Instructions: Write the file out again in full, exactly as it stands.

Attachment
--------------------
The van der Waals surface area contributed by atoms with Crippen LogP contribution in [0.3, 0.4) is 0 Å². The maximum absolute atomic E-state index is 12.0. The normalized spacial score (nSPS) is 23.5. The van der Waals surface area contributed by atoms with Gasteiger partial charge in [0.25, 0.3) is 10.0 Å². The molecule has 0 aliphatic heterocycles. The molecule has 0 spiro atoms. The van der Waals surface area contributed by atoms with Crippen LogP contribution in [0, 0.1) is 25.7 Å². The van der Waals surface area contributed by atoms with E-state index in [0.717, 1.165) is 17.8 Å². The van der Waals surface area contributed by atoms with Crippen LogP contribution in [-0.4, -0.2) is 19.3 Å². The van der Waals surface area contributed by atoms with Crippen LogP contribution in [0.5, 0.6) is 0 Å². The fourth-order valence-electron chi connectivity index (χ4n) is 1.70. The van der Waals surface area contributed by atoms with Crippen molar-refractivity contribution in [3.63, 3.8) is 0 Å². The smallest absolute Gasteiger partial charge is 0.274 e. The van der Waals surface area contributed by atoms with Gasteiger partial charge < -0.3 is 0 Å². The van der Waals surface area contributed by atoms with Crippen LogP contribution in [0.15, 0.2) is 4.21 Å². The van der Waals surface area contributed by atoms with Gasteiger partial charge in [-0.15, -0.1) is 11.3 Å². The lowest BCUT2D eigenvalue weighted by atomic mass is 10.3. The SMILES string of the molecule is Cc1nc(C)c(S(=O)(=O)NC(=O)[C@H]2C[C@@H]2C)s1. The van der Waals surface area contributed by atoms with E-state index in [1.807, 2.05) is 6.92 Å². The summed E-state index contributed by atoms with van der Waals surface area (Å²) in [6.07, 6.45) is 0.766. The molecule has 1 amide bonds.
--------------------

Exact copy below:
The van der Waals surface area contributed by atoms with Crippen LogP contribution in [0.3, 0.4) is 0 Å². The maximum absolute atomic E-state index is 12.0. The normalized spacial score (nSPS) is 23.5. The van der Waals surface area contributed by atoms with Gasteiger partial charge in [0.25, 0.3) is 10.0 Å². The molecule has 0 aliphatic heterocycles. The molecule has 0 spiro atoms. The van der Waals surface area contributed by atoms with Crippen LogP contribution in [0, 0.1) is 25.7 Å². The van der Waals surface area contributed by atoms with E-state index in [0.717, 1.165) is 17.8 Å². The van der Waals surface area contributed by atoms with Crippen LogP contribution in [-0.4, -0.2) is 19.3 Å². The van der Waals surface area contributed by atoms with Crippen LogP contribution in [0.5, 0.6) is 0 Å². The fourth-order valence-electron chi connectivity index (χ4n) is 1.70. The van der Waals surface area contributed by atoms with Crippen molar-refractivity contribution in [3.63, 3.8) is 0 Å². The smallest absolute Gasteiger partial charge is 0.274 e. The van der Waals surface area contributed by atoms with Gasteiger partial charge < -0.3 is 0 Å². The van der Waals surface area contributed by atoms with Crippen LogP contribution in [0.15, 0.2) is 4.21 Å². The van der Waals surface area contributed by atoms with Gasteiger partial charge in [-0.15, -0.1) is 11.3 Å². The lowest BCUT2D eigenvalue weighted by atomic mass is 10.3. The SMILES string of the molecule is Cc1nc(C)c(S(=O)(=O)NC(=O)[C@H]2C[C@@H]2C)s1. The van der Waals surface area contributed by atoms with E-state index in [1.807, 2.05) is 6.92 Å². The summed E-state index contributed by atoms with van der Waals surface area (Å²) in [6.07, 6.45) is 0.766. The molecule has 1 amide bonds.